Local housing companies grow in popularity, offering opportunities for tie-ups.
Council-owned development companies are springing up across the country in what a report published this week by The Smith Institute labelled “a quiet revolution”.
The thinktank said local housing companies (LHCs) were spreading rapidly, with 150 already set up by councils looking to deliver much-needed new housing and generate a financial return in the face of budget cuts. If the current growth trajectory is maintained, their numbers could top 200 by 2020.
So how many houses could these new companies end up building and what opportunities are there for the private sector to work with them?
The Smith Institute predicted that by 2022 LHCs, which are funded by councils typically using money borrowed from the Public Works Loan Board, would provide between 10,000 and 15,000 homes a year. Generally, most LHCs have modest initial ambitions. However, some of the early movers are already developing at scale.
In London, Newham Council was one of the first to establish a company in 2014, called Red Door Ventures, which is focused on building homes to rent.
“We are expanding quite rapidly both inside and outside the borough,” says Red Door Ventures managing director Kent Taylor, speaking at a recent event on the rise of LHCs, organised by Coffey Architects.
“Within a couple of years, we will have over 1,000 units in management and our target is to put in place facilities in the next three to four years to manage up to 6,000 homes.”
The way in which different LHCs are trying to partner with private sector entities depends on their model. For example, Red Door Ventures’ model is to join up with developers to help them de-risk sites by agreeing to take a portion of the units for rent. The company could also end up turning to the private sector for funding.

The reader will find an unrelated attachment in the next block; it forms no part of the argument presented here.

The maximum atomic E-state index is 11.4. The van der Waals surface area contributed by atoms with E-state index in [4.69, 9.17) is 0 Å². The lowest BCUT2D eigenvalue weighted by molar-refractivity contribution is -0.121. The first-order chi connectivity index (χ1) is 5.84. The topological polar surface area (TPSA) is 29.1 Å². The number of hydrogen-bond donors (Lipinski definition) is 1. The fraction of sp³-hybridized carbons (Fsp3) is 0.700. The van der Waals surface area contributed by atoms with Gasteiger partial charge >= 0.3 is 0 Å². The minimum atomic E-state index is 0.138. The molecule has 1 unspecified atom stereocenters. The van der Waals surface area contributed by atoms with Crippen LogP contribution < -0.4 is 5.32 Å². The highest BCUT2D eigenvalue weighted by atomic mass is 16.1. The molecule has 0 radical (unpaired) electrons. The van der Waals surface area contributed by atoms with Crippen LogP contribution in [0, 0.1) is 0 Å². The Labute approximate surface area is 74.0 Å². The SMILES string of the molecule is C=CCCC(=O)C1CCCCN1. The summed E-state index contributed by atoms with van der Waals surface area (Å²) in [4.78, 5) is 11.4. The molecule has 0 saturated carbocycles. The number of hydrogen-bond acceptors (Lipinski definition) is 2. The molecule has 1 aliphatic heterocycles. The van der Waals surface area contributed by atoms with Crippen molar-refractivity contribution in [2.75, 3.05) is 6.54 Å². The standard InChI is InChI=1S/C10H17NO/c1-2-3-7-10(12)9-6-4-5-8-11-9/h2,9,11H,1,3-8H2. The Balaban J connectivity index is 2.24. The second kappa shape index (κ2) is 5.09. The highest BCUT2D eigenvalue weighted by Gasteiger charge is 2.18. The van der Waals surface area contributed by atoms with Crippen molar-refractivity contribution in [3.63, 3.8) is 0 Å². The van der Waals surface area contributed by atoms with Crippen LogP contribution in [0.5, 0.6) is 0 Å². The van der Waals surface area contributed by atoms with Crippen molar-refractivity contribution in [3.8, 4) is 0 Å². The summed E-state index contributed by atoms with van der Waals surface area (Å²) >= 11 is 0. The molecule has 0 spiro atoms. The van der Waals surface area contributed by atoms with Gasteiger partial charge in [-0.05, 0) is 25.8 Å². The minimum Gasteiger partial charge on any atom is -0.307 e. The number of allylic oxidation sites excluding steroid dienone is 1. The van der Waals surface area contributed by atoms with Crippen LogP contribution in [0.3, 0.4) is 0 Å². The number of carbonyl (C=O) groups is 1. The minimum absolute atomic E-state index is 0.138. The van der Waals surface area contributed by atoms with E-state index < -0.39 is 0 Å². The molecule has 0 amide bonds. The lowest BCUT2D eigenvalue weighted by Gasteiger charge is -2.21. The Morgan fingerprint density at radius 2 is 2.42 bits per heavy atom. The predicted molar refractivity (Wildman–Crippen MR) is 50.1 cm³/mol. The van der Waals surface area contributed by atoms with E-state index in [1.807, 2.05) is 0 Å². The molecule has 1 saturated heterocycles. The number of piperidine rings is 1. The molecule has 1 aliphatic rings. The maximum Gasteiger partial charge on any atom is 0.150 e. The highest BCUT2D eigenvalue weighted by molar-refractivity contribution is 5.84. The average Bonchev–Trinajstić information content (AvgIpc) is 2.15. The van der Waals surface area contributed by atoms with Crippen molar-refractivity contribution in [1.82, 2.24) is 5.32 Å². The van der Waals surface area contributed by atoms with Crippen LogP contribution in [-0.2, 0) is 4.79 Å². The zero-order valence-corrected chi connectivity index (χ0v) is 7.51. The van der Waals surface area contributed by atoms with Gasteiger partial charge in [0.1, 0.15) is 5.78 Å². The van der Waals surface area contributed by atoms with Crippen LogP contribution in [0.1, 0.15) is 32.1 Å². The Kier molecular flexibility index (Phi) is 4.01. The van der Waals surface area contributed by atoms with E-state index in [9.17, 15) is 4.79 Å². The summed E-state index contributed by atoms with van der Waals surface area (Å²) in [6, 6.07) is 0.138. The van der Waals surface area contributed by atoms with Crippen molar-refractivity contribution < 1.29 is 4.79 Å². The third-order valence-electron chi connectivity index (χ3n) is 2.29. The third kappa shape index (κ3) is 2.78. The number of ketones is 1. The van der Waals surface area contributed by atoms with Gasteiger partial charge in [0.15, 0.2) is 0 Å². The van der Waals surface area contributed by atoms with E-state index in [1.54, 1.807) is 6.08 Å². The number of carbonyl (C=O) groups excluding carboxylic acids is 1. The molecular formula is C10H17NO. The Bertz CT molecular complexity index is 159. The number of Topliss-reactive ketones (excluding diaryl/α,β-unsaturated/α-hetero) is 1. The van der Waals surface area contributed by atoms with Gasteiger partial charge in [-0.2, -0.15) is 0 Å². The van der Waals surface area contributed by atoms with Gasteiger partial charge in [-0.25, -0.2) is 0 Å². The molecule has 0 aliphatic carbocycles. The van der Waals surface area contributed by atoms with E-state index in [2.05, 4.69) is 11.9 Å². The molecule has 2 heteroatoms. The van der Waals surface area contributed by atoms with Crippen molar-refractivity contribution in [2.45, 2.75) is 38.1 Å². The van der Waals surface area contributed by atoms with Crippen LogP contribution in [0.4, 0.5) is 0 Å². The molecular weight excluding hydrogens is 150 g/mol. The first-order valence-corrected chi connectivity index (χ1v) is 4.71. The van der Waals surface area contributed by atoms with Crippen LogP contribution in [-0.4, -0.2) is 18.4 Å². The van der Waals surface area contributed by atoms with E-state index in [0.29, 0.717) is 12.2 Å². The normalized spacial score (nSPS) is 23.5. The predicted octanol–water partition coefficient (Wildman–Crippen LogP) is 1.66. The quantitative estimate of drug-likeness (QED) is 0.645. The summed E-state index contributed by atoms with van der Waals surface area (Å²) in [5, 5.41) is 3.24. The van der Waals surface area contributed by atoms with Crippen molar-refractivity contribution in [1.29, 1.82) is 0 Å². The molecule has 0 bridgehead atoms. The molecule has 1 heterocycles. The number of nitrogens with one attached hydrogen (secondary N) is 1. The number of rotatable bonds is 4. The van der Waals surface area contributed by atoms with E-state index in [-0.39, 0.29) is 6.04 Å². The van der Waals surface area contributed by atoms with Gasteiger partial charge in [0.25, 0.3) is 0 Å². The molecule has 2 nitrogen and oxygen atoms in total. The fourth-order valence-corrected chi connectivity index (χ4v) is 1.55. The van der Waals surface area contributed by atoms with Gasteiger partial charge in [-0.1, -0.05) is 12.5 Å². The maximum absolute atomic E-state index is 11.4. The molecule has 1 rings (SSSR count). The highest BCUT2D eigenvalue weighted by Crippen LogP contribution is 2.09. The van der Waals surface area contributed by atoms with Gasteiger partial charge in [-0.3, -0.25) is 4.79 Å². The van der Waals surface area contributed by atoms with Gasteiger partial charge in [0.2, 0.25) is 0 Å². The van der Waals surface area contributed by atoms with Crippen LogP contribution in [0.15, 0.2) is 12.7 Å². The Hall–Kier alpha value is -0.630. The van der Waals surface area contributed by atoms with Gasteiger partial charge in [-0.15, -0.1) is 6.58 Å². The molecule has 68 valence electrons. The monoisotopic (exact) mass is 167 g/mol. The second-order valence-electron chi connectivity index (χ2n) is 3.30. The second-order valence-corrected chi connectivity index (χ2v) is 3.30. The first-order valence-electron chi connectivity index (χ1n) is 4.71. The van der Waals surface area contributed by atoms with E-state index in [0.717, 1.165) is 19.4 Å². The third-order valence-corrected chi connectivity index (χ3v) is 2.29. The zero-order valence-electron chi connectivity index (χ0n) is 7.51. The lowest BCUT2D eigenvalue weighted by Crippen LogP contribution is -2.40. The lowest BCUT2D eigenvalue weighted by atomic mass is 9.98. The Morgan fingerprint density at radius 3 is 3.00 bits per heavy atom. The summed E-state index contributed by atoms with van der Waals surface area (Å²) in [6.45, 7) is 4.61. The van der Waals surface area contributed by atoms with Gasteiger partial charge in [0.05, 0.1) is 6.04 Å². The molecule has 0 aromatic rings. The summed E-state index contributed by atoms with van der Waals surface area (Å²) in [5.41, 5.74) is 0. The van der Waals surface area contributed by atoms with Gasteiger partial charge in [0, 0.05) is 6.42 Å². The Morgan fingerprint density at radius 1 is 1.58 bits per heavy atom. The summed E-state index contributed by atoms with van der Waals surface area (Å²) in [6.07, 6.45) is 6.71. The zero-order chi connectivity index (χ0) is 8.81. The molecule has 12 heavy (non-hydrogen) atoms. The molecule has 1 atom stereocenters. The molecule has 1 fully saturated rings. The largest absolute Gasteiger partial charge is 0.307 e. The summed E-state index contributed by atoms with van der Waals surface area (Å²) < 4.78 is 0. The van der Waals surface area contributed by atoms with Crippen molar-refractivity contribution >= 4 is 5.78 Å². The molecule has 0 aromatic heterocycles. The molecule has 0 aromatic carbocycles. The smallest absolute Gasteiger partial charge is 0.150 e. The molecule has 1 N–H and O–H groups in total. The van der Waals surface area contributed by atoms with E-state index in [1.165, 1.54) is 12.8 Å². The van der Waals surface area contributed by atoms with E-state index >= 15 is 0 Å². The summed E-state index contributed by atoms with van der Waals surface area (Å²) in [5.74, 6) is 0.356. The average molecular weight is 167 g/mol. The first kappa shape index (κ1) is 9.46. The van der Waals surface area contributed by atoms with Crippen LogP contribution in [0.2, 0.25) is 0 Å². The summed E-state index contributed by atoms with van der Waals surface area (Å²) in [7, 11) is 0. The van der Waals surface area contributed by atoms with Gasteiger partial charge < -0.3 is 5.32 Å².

It is currently funded entirely by the council but Taylor says it is “in discussions with external funders who see build-to-rent as a long-term opportunity”.
Other LHCs are focused on building homes for sale, which means they will not be trying to partner with the private sector in the same way.
For example, Croydon Council’s Brick by Brick is developing homes for sale on the council’s own land and while it is currently developing schemes on its own, it may partner with other developers to bring some sites forward.
The for-sale model means Brick by Brick’s profits will be dependent on the ups and downs of the housing market. However, its managing director Colm Lacey believes LHCs are better positioned than private developers to manage in the event of a downturn.
LHCs are more resilient to market and financial risk than private developers - The Smith Institute
“Councils have one thing developers don’t have and that’s a massive need for housing, so there is always the option to drop units back into general needs affordable housing use,” he says. “It may not solve all your problems financially but it’ll solve many of your problems.”
The Smith Institute report also argues that LHCs “are more resilient to market and financial risk than private developers”.
The report called on the government to give “unambiguous support to LHCs”. In particular, it said councils should be able to retain their Right to Buy receipts and use them to invest via their LHC.
Such a move would further accelerate the growth of LHCs, which look set to become serious players in the residential market in the next few years.